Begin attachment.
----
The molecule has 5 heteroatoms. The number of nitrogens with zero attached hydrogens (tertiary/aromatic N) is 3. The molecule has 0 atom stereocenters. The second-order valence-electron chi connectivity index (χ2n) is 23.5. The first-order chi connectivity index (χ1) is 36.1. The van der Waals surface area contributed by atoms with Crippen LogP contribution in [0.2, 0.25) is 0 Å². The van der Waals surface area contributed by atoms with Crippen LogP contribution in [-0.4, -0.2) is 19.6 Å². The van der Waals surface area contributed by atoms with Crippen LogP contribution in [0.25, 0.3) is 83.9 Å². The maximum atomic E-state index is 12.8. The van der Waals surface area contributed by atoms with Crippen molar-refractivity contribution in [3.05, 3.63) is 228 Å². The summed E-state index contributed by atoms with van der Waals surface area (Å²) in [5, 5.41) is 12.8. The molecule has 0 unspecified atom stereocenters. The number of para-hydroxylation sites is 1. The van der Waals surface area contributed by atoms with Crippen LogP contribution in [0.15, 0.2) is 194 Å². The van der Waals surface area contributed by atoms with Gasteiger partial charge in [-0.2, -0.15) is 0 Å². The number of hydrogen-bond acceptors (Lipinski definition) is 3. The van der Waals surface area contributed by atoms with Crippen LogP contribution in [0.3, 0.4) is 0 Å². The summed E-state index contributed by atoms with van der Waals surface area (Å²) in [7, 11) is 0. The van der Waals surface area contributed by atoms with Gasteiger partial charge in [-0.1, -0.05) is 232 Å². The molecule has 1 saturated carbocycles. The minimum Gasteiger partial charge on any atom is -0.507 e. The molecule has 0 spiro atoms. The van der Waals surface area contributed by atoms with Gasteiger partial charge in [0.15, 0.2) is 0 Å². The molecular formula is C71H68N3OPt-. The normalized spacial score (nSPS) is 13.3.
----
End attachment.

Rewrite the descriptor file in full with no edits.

The molecule has 5 heteroatoms. The number of nitrogens with zero attached hydrogens (tertiary/aromatic N) is 3. The molecule has 0 atom stereocenters. The second-order valence-electron chi connectivity index (χ2n) is 23.5. The first-order chi connectivity index (χ1) is 36.1. The van der Waals surface area contributed by atoms with Crippen LogP contribution in [0.2, 0.25) is 0 Å². The van der Waals surface area contributed by atoms with Crippen LogP contribution in [-0.4, -0.2) is 19.6 Å². The van der Waals surface area contributed by atoms with Crippen LogP contribution in [0.25, 0.3) is 83.9 Å². The maximum atomic E-state index is 12.8. The van der Waals surface area contributed by atoms with Crippen molar-refractivity contribution in [3.05, 3.63) is 228 Å². The summed E-state index contributed by atoms with van der Waals surface area (Å²) in [5, 5.41) is 12.8. The molecule has 0 unspecified atom stereocenters. The number of para-hydroxylation sites is 1. The van der Waals surface area contributed by atoms with Crippen LogP contribution in [0.15, 0.2) is 194 Å². The van der Waals surface area contributed by atoms with Gasteiger partial charge in [-0.2, -0.15) is 0 Å². The number of hydrogen-bond acceptors (Lipinski definition) is 3. The van der Waals surface area contributed by atoms with Crippen LogP contribution in [0.3, 0.4) is 0 Å². The summed E-state index contributed by atoms with van der Waals surface area (Å²) in [7, 11) is 0. The van der Waals surface area contributed by atoms with Gasteiger partial charge in [-0.1, -0.05) is 232 Å². The molecule has 1 saturated carbocycles. The minimum Gasteiger partial charge on any atom is -0.507 e. The molecule has 0 spiro atoms. The van der Waals surface area contributed by atoms with Gasteiger partial charge in [0.15, 0.2) is 0 Å². The molecular formula is C71H68N3OPt-. The normalized spacial score (nSPS) is 13.3.